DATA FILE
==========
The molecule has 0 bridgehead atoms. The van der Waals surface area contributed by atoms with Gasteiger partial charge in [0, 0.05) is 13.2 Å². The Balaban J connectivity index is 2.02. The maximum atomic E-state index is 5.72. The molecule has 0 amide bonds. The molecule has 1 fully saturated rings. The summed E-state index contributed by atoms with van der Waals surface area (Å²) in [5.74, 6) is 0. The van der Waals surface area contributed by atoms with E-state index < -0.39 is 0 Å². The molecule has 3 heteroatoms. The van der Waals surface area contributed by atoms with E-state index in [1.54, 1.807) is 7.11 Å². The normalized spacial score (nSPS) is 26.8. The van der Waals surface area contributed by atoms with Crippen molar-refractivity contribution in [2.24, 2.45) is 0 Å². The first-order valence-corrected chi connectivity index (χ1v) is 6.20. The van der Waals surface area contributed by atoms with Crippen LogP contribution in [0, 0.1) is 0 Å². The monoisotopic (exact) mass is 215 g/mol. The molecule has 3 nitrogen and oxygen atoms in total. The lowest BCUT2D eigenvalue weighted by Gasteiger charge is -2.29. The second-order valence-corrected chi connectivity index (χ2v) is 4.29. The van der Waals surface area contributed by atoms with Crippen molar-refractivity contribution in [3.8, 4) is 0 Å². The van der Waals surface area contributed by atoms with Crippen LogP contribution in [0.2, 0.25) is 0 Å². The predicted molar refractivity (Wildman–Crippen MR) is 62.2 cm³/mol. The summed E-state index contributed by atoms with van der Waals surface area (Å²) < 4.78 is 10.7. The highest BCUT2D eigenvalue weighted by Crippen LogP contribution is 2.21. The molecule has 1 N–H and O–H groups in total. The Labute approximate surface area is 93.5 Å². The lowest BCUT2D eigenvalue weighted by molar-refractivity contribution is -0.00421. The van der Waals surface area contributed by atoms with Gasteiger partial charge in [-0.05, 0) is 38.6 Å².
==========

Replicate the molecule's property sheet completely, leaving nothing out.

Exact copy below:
The molecule has 0 bridgehead atoms. The van der Waals surface area contributed by atoms with Gasteiger partial charge in [0, 0.05) is 13.2 Å². The Balaban J connectivity index is 2.02. The maximum atomic E-state index is 5.72. The molecule has 0 amide bonds. The molecule has 1 fully saturated rings. The summed E-state index contributed by atoms with van der Waals surface area (Å²) in [5.74, 6) is 0. The van der Waals surface area contributed by atoms with E-state index < -0.39 is 0 Å². The molecule has 3 heteroatoms. The van der Waals surface area contributed by atoms with E-state index in [1.54, 1.807) is 7.11 Å². The normalized spacial score (nSPS) is 26.8. The van der Waals surface area contributed by atoms with Crippen molar-refractivity contribution in [2.24, 2.45) is 0 Å². The first-order valence-corrected chi connectivity index (χ1v) is 6.20. The van der Waals surface area contributed by atoms with Crippen LogP contribution in [0, 0.1) is 0 Å². The monoisotopic (exact) mass is 215 g/mol. The molecule has 3 nitrogen and oxygen atoms in total. The lowest BCUT2D eigenvalue weighted by Gasteiger charge is -2.29. The second-order valence-corrected chi connectivity index (χ2v) is 4.29. The van der Waals surface area contributed by atoms with Crippen molar-refractivity contribution in [3.8, 4) is 0 Å². The van der Waals surface area contributed by atoms with Crippen LogP contribution in [0.2, 0.25) is 0 Å². The predicted molar refractivity (Wildman–Crippen MR) is 62.2 cm³/mol. The summed E-state index contributed by atoms with van der Waals surface area (Å²) < 4.78 is 10.7. The highest BCUT2D eigenvalue weighted by Crippen LogP contribution is 2.21. The molecule has 1 N–H and O–H groups in total. The Labute approximate surface area is 93.5 Å². The lowest BCUT2D eigenvalue weighted by molar-refractivity contribution is -0.00421. The van der Waals surface area contributed by atoms with Gasteiger partial charge in [-0.05, 0) is 38.6 Å².